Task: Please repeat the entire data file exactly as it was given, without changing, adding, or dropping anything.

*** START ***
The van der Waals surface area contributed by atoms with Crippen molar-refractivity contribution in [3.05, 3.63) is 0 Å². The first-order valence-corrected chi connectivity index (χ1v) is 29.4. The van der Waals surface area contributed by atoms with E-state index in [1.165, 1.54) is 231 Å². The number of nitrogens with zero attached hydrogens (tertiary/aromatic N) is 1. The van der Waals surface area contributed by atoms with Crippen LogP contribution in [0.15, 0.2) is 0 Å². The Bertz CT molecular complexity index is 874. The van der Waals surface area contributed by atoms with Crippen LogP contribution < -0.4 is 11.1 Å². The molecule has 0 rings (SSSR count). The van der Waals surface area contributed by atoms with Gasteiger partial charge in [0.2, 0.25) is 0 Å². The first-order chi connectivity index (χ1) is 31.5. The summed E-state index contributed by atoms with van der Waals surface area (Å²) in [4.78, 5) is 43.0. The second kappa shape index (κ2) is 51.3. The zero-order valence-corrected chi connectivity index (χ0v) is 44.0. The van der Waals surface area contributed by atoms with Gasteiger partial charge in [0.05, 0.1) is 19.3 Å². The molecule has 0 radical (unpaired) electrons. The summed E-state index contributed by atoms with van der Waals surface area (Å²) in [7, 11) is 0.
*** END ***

The van der Waals surface area contributed by atoms with Crippen molar-refractivity contribution in [3.05, 3.63) is 0 Å². The first-order valence-corrected chi connectivity index (χ1v) is 29.4. The van der Waals surface area contributed by atoms with E-state index in [1.165, 1.54) is 231 Å². The number of nitrogens with zero attached hydrogens (tertiary/aromatic N) is 1. The van der Waals surface area contributed by atoms with Crippen LogP contribution in [0.15, 0.2) is 0 Å². The Bertz CT molecular complexity index is 874. The van der Waals surface area contributed by atoms with Crippen LogP contribution < -0.4 is 11.1 Å². The molecule has 0 rings (SSSR count). The van der Waals surface area contributed by atoms with Gasteiger partial charge in [0.2, 0.25) is 0 Å². The first-order chi connectivity index (χ1) is 31.5. The summed E-state index contributed by atoms with van der Waals surface area (Å²) in [4.78, 5) is 43.0. The second kappa shape index (κ2) is 51.3. The zero-order valence-corrected chi connectivity index (χ0v) is 44.0. The van der Waals surface area contributed by atoms with Gasteiger partial charge in [0.05, 0.1) is 19.3 Å². The molecule has 0 radical (unpaired) electrons. The summed E-state index contributed by atoms with van der Waals surface area (Å²) in [7, 11) is 0.